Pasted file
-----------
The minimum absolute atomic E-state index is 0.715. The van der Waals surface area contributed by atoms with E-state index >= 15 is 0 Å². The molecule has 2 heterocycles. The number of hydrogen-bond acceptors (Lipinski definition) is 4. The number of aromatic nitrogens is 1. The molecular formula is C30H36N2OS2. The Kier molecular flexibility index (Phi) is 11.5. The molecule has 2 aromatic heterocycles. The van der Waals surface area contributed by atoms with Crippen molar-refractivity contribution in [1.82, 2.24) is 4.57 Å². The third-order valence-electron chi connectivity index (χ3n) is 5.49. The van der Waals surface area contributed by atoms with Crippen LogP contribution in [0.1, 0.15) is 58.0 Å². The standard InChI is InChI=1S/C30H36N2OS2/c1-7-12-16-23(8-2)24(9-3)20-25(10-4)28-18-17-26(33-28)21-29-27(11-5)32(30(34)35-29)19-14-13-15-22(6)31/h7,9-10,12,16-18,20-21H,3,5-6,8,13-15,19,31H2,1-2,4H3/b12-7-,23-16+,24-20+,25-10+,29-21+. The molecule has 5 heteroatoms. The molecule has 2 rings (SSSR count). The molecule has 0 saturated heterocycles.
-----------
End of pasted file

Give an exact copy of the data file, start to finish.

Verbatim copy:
The minimum absolute atomic E-state index is 0.715. The van der Waals surface area contributed by atoms with E-state index >= 15 is 0 Å². The molecule has 2 heterocycles. The number of hydrogen-bond acceptors (Lipinski definition) is 4. The number of aromatic nitrogens is 1. The molecular formula is C30H36N2OS2. The Kier molecular flexibility index (Phi) is 11.5. The molecule has 2 aromatic heterocycles. The van der Waals surface area contributed by atoms with Crippen molar-refractivity contribution in [1.82, 2.24) is 4.57 Å². The third-order valence-electron chi connectivity index (χ3n) is 5.49. The van der Waals surface area contributed by atoms with Crippen LogP contribution in [0.1, 0.15) is 58.0 Å². The standard InChI is InChI=1S/C30H36N2OS2/c1-7-12-16-23(8-2)24(9-3)20-25(10-4)28-18-17-26(33-28)21-29-27(11-5)32(30(34)35-29)19-14-13-15-22(6)31/h7,9-10,12,16-18,20-21H,3,5-6,8,13-15,19,31H2,1-2,4H3/b12-7-,23-16+,24-20+,25-10+,29-21+. The molecule has 5 heteroatoms. The molecule has 2 rings (SSSR count). The molecule has 0 saturated heterocycles.